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Bodley church among top-ten most endangered Victorian structures in the UK

20 September 2019


Rubbish piled up outside St Luke’s, Warrington, currently used as a builder’s store

Rubbish piled up outside St Luke’s, Warrington, currently used as a builder’s store

A REDUNDANT church, a former pub, a coalmine, and a country mansion are among ten of the most endangered Victorian structures in England and Wales, conservationists suggest.

Worship has not taken place at the Grade II* St Luke’s, Warrington, in Cheshire, for 30 years, and it is currently used as a builder’s store. The building is singular for its rare interior design — a double nave under a single roof — by the architect George Frederick Bodley.

IAN TATLOCKThe nave at St Luke’s, Warrington

It has been included in a list of the most at-risk Victorian and Edwardian buildings and structures, created by the architectural conservation charity the Victorian Society. Now in its 12th year, the annual top-ten campaign seeks to expose the plight of these buildings in the hope that increased awareness and appreciation will help save them. The list is based on nominations submitted by the public.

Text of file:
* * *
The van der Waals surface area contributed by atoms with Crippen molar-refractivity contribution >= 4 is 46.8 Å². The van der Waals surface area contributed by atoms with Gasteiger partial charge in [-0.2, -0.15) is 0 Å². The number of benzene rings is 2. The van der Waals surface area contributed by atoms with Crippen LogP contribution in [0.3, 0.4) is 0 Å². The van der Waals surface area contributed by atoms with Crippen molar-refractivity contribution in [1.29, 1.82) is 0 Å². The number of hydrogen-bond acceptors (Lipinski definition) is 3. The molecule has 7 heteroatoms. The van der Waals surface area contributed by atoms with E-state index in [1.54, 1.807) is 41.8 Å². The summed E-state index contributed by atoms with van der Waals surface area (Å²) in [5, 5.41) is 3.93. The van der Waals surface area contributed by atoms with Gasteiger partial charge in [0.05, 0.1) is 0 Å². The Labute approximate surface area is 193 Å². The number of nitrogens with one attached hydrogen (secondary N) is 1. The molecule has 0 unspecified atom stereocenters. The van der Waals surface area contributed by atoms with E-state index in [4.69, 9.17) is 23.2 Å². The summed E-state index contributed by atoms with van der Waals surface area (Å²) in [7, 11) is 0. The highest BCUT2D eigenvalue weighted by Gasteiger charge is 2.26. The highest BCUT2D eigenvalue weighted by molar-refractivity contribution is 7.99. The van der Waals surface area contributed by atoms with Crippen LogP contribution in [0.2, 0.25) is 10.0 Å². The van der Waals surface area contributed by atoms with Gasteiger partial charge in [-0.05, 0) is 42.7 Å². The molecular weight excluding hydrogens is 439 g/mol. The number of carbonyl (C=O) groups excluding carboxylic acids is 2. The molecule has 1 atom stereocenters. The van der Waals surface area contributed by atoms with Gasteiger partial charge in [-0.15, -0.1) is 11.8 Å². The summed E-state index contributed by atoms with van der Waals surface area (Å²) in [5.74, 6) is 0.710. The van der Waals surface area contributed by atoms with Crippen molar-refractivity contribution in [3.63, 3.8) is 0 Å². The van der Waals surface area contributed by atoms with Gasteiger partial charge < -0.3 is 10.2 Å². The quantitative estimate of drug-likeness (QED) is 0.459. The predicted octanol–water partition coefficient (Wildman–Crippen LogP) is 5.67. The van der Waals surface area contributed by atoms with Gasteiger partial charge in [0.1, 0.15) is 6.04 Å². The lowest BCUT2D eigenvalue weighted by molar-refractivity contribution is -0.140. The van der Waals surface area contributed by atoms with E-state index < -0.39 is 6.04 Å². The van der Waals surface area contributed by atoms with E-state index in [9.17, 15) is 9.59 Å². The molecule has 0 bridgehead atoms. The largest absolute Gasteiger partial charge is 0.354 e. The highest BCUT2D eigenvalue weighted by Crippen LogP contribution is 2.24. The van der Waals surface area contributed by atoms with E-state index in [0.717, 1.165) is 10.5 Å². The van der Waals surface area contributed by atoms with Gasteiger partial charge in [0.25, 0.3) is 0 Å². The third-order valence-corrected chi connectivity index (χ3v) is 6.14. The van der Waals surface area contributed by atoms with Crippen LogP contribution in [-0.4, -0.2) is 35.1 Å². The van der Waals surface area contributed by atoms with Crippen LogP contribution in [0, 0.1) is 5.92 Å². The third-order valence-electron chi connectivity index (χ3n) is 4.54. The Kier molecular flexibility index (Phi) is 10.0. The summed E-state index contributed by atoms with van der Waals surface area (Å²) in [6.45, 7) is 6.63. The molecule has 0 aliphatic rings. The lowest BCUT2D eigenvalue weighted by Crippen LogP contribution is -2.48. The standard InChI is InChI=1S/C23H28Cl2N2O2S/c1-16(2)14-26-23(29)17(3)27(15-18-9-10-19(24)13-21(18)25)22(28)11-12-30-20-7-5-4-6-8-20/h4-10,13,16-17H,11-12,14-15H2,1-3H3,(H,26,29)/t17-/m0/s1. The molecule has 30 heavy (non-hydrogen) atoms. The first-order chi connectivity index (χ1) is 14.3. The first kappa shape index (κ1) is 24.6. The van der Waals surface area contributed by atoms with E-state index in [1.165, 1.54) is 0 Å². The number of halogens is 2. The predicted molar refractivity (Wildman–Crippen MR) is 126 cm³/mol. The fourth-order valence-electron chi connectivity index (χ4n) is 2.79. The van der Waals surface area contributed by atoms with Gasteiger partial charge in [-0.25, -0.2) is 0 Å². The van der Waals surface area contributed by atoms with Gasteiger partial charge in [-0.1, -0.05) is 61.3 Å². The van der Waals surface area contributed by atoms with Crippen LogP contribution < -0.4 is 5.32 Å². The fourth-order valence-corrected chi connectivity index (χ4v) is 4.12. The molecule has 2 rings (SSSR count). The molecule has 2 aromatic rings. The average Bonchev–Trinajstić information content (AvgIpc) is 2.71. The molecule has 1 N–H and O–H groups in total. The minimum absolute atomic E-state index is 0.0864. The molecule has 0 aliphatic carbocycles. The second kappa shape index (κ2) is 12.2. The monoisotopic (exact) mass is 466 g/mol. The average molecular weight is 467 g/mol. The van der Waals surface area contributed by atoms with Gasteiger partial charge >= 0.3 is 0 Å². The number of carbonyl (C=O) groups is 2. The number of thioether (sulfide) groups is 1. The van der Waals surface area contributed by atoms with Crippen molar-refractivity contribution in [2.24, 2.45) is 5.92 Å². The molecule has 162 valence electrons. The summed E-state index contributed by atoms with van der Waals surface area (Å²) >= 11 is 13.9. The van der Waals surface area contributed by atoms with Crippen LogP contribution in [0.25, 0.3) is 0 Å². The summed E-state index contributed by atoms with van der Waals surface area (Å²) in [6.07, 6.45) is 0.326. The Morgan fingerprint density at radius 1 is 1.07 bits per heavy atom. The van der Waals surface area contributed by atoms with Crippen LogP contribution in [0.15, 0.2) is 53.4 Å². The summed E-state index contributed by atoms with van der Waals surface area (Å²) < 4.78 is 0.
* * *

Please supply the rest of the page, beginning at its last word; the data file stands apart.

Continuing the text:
The director of the Victorian Society, Christopher Costelloe, said: “This is a really unusual church of great architectural interest, by one of the greatest architects of the period. It is far too good to be lost, and its importance lies predominantly in its interior, making subdivision impossible. Public bodies and Warrington Council need to give serious thought on how to save this architectural jewel.”

Built in 1892 as part of the Gothic Revival, its design is based on a medieval style of which only three examples exist in England. It was the first — and regarded by experts as the most impressive — of three versions by Bodley.

Mr Costelloe said: “It is extremely unorthodox and highly inventive, and the result is remarkable. A new use is clearly required for this highly significant building: one that respects the extraordinary nature of its interior.”

The other buildings on the list are: 

  1. Shadwell Court, Norfolk: Grade I Gothic-style country mansion;
  2. Chatterley Whitfield Colliery, Staffordshire: Grade II* and scheduled ancient monument;
  3. Queensbury railway tunnel, between Holmfield and Queensbury, West Yorkshire;
  4. Everton Library: Grade II, one of the earliest public libraries in Liverpool;
  5. Cowbridge Comprehensive School, Vale of Glamorgan, Wales;
  6. Pelican Works, Birmingham: Grade II former electroplating works;
  7. Hulme Hippodrome, Manchester: Grade II closed theatre;
  8. Leslie Arms, Croydon, London: Grade II derelict Arts and Crafts pub;
  9. Corn Exchange/former town hall, Swindon, Wiltshire: Grade II.

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